Middle school football players can expect to pay higher fees to play in the fall in Central Valley and every other middle school sport will be impacted by the school board’s decision Monday night to eliminate all competition outside the district for middle schools.
The budget ax finally hit extra curricular activities Monday night, and middle school sports were the hardest hit. All middle school sports will be reduced to eight games. Junior varsity teams will only be allowed to travel only with the varsity team. But the biggest impact will be the decision to cut competition outside the district, a decision that will also impact the East Valley, West Valley and Freeman school districts.
The board discussed keeping competition outside the district, but in the end decided to allow the cut. “This one affects our neighbors,” said Bowdish Middle School Principal Dave Bouge. “That may increase their costs. This would really require a whole revamping of the league.”
Board member Keith Clark said the cut may have been inevitable. “I think we’re heading there,” he said. “We might as well embrace it this year.”
A committee assigned to evaluate extra curricular programs and make suggestions on what to cut included athletic directors, coaches and administrators. They were tasked with identifying $100,600 in cuts. The group recommended limiting middle school football to eighth grade only to save $30,000, which found resistance from the board members. The cut would have meant having only one team and eliminating the current configuration of a middleweight team and a lightweight team, where students are assigned based on size rather than grade level. The two-team approach prevents larger students from playing against smaller students.
“My preference would be to keep the middleweight and lightweight configuration,” said board member Anne Long. “There’s a philosophy there. There’s a reason.”
At the high school level golf was spared entirely, but C-squad boys soccer was eliminated at Central Valley High School and the dance/drill teams at both high schools were cut. The board also voted to place a 200-mile transportation limit for all games except for regional and state competitions. Other groups such as band, orchestra, choir and debate will be allocated a certain dollar amount for travel instead of following the old formula that used mileage.
Board members were hesitant to cut the golf program after earlier promising that no single program would be cut. Cutting the program would have also made University High School and Central Valley High School the only two Greater Spokane League schools without a golf program.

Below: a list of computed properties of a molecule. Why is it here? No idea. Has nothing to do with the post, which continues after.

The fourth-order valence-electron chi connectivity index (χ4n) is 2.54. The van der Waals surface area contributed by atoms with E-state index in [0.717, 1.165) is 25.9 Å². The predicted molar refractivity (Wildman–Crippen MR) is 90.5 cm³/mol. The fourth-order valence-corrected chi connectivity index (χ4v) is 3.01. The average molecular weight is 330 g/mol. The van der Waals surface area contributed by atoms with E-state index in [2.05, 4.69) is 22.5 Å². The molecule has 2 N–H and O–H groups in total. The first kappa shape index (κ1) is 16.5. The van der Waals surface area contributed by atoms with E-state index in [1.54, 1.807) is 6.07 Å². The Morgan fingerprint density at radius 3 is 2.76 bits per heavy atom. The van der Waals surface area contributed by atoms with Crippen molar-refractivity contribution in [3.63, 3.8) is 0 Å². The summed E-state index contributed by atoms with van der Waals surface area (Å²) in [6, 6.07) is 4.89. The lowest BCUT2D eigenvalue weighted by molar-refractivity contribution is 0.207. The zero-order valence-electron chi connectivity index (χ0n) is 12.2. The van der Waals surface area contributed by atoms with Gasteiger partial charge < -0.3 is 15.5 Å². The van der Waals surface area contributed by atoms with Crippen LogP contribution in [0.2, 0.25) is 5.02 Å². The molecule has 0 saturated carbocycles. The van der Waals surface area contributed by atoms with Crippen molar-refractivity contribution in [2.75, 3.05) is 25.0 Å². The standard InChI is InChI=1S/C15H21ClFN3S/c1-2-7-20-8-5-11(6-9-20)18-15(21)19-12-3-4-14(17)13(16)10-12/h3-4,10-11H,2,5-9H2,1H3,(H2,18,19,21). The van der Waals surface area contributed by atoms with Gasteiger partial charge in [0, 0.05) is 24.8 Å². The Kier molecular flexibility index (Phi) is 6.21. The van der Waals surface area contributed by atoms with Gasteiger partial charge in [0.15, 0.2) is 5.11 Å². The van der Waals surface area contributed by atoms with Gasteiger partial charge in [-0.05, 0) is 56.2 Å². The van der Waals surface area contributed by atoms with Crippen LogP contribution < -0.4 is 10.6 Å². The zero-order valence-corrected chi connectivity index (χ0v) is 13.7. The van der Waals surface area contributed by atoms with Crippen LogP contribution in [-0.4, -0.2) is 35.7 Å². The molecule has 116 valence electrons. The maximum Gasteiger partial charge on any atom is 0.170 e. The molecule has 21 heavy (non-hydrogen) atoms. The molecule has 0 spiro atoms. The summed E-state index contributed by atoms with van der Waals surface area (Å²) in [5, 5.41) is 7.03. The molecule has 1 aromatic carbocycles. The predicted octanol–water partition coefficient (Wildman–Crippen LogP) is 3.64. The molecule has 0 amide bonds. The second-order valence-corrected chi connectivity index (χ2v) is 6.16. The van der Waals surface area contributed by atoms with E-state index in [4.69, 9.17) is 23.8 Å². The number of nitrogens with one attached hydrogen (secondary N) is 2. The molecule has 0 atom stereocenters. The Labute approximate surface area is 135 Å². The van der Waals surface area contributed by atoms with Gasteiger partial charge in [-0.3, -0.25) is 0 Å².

Board president Cindy McMullen wanted to keep the program, but admitted to mixed feelings. “On the one hand, this is a life (long) sport,” she said. “Then I also look at the amount of time they are away from classes. This is really something that is available in the community.”
She favored trimming the football program because programs like Pop Warner and Grid Kids that offer football for those grade levels. “The opportunity to play ball is still there,” she said. “In eighth grade it’s there. I think we ought to follow the recommendation of the committee.”
“You could make that argument for every single sport,” said board member Tom Dingus, who pointed to club teams for volleyball, basketball and other sports. “Middle school sports are the only place where every kid can participate.”
Superintendent Ben Small suggested having students pay higher fees to play football in order the keep the program intact. Pay to play had not been recommended by the committee evaluating extra curricular activities, but the board members quickly pounced on the suggestion.
Players currently pay a $14 fee to join ASB and $26 for a helmet that actually costs nearly five times that amount. Raising the fee would help pay for expensive equipment and still be cheaper than the costs of joining Pop Warner and Grid Kids, Small said.
The board also discussed eliminating middle school “all league” events, but decided to reconsider when told that it meant middle school track athletes would only have four competitions. They directed staff to take another look at it and make sure that each sport had at least six competitions.
By the end of the night the board had made $111,450 in cuts, above the target of $100,600. The final number could change depending on how much money will be raised through football fees and what the board’s final decision will be on “all league” events.
In other business, the board voted to promote Evergreen Middle School assistant principal John Parker to the position of interim principal at Evergreen. He was one of five candidates for the position and one of three who spoke to the community during a forum at the school.